Speaking to God as our Father

“Do not be anxious about anything, but in everything by prayer and supplication with thanksgiving let your requests be made known to God.”
-Philippians 4:6

Luther teaches in the  Explanation to the Introduction to the Lord’s Prayer,

“God tenderly invites us to believe that He is our true Father and that we are His true children,
so that with all boldness and confidence we may ask Him as dear children ask their dear father.”

Some people may relate to God the same way they relate to Abraham Lincoln. They have studied Lincoln’s life, memorized some of his words, and admire him and his principles, but they do not have a relationship with Lincoln as if he were alive and desirous of a loving relationship with them. Prayer is a believer’s time to connect and converse with a wonderful, loving Father. And our prayers are heard by the King of the universe!

Prayer is also connected to our relationship with others.  We’ve often heard, and in fact may have often said, “I’ll pray for you.”  However, we fall short of our good intentions when we fail to view prayer as a discipline to be learned, practiced and developed. We don’t know (or forget) how to pray. Even Jesus’ own disciples asked Jesus how to pray (Luke 11:1“Now Jesus was praying in a certain place, and when he finished, one of his disciples said to him, “Lord, teach us to pray, as John taught his disciples.”). They saw something in the way that He prayed so fervently and intimately to his Father that made them long to do the same. Lord, teach us to pray!

How is this done?

While it won’t be the same for everyone, here are seven specific actions that may really help your prayer life mature.

  • Set prayer apart –  Build it into the pattern of your day in any way you can: set alarms, leave notes, put it into your smart phone or day planner. Prayer is a great part of our day, and we should train ourselves for it. And not just in our times of need.
  • Learn to withdraw – Pull away from the distractions – the phone, the computer, the TV, the constant chattering of modern life – and find a way to separate yourself. The COVID pandemic has caused many of us to be shut in on a daily basis. We should find a way to be “shut in with God.” This can be a challenge but make it a priority. Your car on lunch break, a quiet corner of the workplace, a closet in between preparing meals and naptime, or simply the quiet of your heart if that’s all you can muster. Follow Jesus’ example of finding solitude to pray (Luke 4:42“And when it was day, he departed and went into a desolate place. And the people sought him and came to him, and would have kept him from leaving them,”,5:16” But he would withdraw to desolate places and pray.”,22:41“And he withdrew from them about a stone’s throw, and knelt down and prayed,”).

Path Toward Maturity

  • Have a posture of prayer – Do what you need to be able to focus on your prayer. Kneel, stand, close your eyes, look to the heavens, whatever gets you focused on prayer. When your body is focused, it’s often easier for your soul to follow. If able, pray out loud. If a whisper helps you to focus, that’s often enough to keep your mind from wandering. C.S. Lewis once said, “The body ought to pray as well as the soul. Body and soul are both better for it.”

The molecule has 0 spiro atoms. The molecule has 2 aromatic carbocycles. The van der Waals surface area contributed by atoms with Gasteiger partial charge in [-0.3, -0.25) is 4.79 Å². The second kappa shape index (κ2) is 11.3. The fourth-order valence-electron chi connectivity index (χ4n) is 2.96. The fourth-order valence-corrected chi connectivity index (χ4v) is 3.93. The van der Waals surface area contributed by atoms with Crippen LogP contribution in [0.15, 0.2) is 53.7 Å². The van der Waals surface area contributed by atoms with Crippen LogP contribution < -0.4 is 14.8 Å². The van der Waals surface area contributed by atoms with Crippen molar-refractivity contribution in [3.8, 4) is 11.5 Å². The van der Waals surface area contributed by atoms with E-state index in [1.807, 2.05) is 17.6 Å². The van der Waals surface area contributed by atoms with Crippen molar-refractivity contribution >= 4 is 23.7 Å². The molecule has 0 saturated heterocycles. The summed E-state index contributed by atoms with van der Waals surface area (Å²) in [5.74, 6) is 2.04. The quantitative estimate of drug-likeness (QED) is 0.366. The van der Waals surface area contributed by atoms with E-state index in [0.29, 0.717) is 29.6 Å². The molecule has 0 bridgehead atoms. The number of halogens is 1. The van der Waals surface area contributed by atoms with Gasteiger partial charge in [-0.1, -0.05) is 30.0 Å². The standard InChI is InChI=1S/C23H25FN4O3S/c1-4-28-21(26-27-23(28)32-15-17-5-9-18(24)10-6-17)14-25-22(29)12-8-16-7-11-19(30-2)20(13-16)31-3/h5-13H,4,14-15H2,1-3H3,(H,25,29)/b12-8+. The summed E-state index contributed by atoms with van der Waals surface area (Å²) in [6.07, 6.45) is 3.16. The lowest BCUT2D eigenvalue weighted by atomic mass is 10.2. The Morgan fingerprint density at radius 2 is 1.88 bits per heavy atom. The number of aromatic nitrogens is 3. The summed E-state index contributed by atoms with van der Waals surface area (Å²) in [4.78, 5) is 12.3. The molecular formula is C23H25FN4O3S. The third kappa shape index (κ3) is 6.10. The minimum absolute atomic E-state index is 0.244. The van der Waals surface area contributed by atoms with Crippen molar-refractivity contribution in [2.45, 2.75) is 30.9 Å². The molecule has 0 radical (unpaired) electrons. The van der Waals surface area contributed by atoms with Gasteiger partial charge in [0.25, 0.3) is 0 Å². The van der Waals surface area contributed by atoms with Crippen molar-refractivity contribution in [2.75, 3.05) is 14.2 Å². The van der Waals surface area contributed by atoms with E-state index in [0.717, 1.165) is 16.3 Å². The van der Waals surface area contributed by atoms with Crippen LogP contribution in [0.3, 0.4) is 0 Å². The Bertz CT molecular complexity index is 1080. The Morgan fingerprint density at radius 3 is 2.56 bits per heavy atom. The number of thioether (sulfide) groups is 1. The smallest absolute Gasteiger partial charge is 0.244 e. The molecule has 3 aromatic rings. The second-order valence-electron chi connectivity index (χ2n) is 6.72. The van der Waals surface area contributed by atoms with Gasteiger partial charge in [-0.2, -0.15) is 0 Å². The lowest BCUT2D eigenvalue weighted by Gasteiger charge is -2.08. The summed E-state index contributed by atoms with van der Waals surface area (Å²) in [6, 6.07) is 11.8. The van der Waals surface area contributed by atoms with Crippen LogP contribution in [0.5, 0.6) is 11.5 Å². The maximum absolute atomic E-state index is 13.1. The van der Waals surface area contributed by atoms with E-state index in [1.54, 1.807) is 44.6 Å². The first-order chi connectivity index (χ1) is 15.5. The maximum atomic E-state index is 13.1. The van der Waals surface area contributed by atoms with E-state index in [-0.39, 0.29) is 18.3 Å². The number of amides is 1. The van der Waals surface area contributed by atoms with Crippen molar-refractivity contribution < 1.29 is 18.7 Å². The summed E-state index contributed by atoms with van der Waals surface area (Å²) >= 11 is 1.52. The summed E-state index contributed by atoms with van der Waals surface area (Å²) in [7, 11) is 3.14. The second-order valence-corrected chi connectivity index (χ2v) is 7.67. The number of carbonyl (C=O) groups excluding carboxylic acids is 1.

• Pray Scripture– What a great way to start! If you have kids, do you remember what a joy it was teaching them to talk? What a joy it is to our Father to know that His children hear His words, cherish them, believe them to be true, and then speak them back to Him.” Many of our prayers may be “plagiarized” Scripture, and they become the words of our prayers, sometimes because the beautiful promises make our hearts sing, and sometimes it’s because all we can do is desperately cling to His words. “Show me Your glory” -Exodus 33:18. “Turn my eyes from worthless things” -Psalm 119:37. “Show me a sign of Your goodness” -Psalm 86:17. “Let no sin rule over me” -Psalm 119:133. “You are my Lord; apart from You I have no good thing” -Psalm 16:2.
  • Pray fervently – Praying should be active. Struggle in prayer, wrestle with it, and let the Spirit move you (Luke 18:1-7). Answers to prayer are a blessing, but prayer in and of itself is meant to be a blessing.
  • Pray specifically – Not that we can never be general, just not at the expense of praising God’s specific attributes, confessing specific sins, or thanking God and asking Him for specific things. We may pray specifically and boldly trusting God as our dear Father, while at the same time being completely submissive to God’s will.
  • Pray for and with others – Prayer is meant to knit together God’s children, sometimes people we’ve never met. We share a Father; we are family; we should bear each other’s burdens in prayer. We become invested in each other’s struggles and triumphs. We start to care more about other people we pray for and less about ourselves. What a beautiful thing to come before our Father with the same appeals out of love and care for each other (Galatians 6:2“Bear one another’s burdens, and so fulfill the law of Christ.”). Prayer binds the church together.